The GTOC was born in the Advanced Concepts Team of the European Space Agency from an idea of Dario Izzo (at the time a research fellow in the team) immediately welcomed by the Advanced Concepts Team ‘management’ (at that time Andres Galvez and Franco Ongaro). It is interesting to report the concluding remarks from the first edition:

“To organise the first international competition to find the global optimal of an interplanetary trajectory was a risky idea. We saw it, a bit romantically perhaps, as a sort of “sailing challenge”, with our galaxy as the racing waters and mathematical tools as the competing boats. In keeping with this idea, we hoped each successive winner would become the host (and referee) for the next event. The competition was opened to the widest international community including industry, academia and research groups. Still it was far from certain that any of these specialists and researchers would be willing to devote their (usually scarce) free time to such a contest. As it turned out, luck was indeed on the side of those who dare, and not only seventeen different groups participated to the first contest, but the winner also accepted to carry on and organise the next event, thereby fully supporting the original vision.

With hindsight, we may say that this contest indeed fills a need, which goes well beyond the sporting challenge: since there is no obvious “best trajectory” for many deep space missions, different global optimisation models and tools are used. Comparing them proves to be difficult, if not impossible, since there are many parameters to compare and different methods work better for different classes of trajectories, and they’re usually presented with such trajectories as examples. Therefore, by taking one specific problem and asking the scientific community to measure its tools on this single problem (maximum change to the semi-major axis of the asteroid 2001 TW229 through an impact) and under the same boundary conditions, the ACT Global Trajectory Optimisation Competition has for the first time allowed such a comparison. We are confident that after some rounds we will not only be able to see how different global optimisation techniques evolve over time but also have a nice database of standardised problems with many kind of solutions against which developers can measure their own new codes.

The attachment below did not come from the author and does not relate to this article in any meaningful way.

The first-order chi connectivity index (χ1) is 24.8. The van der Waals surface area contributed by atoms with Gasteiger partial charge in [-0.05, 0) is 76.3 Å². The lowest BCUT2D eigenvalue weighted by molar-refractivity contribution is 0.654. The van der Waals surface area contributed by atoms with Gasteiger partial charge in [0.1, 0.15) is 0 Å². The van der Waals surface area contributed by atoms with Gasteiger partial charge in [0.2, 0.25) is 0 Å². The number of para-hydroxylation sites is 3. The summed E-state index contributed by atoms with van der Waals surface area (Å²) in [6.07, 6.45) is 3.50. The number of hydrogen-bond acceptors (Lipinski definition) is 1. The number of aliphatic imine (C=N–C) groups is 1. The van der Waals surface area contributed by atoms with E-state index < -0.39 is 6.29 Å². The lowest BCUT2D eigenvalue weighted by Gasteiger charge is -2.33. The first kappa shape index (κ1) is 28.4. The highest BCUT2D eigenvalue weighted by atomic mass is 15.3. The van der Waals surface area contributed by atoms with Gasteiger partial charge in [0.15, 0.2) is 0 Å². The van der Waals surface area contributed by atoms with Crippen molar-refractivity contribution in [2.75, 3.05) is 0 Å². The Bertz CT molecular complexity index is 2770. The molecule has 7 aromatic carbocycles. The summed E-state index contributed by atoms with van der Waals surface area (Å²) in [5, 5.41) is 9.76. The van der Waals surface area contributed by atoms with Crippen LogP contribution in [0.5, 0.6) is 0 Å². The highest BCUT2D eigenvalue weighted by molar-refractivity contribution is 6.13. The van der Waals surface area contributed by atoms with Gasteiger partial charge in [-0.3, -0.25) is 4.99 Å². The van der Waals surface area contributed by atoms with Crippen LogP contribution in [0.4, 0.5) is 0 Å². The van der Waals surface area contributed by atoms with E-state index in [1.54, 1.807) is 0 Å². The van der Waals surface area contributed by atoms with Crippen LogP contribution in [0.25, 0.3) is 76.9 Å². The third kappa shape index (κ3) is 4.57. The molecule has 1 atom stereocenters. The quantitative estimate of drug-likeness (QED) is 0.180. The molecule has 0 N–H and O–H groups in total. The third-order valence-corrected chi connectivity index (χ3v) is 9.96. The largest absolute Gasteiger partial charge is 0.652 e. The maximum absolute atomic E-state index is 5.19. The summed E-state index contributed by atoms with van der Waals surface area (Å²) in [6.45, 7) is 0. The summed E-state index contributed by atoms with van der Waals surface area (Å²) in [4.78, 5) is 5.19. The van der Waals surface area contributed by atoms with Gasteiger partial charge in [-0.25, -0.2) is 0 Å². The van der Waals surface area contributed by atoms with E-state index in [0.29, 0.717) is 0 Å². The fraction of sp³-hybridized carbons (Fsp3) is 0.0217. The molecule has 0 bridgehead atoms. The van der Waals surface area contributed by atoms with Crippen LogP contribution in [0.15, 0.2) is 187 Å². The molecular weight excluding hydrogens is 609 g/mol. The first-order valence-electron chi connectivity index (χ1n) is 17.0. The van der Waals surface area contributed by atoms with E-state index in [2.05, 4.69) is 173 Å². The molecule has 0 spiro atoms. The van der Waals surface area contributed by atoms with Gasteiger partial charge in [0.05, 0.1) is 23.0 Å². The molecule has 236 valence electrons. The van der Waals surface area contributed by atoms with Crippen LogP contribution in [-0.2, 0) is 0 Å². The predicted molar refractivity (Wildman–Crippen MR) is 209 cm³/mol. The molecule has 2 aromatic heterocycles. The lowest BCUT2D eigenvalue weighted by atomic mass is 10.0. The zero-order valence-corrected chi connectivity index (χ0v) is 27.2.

As initiators and scientific responsible of the competition, we had the chance to follow the event from the very beginning up to the presentation of its final results in February 2006 at ESTEC, the European Space Research and Technology Centre in the Netherlands. The different teams truly represented the international community from China to the United States to the European Community to Russia. Our Japanese colleagues were extremely busy with the exciting operations of the Hyabusa spacecraft and therefore could not participate even though they followed the event closely. We received all the solutions from the different teams within two days and each one of them made us really excited. We were certainly not expecting, nor we could guess, how diverse and creative all the trajectories would have been. When we came out with what would then become the competition problem, we actually were not even sure that it was possible to invert the orbital motion of the chosen spacecraft by pure thrusting as it instead resulted from some of the solutions returned. Once more, our gratitude goes to all those who participated in the event.”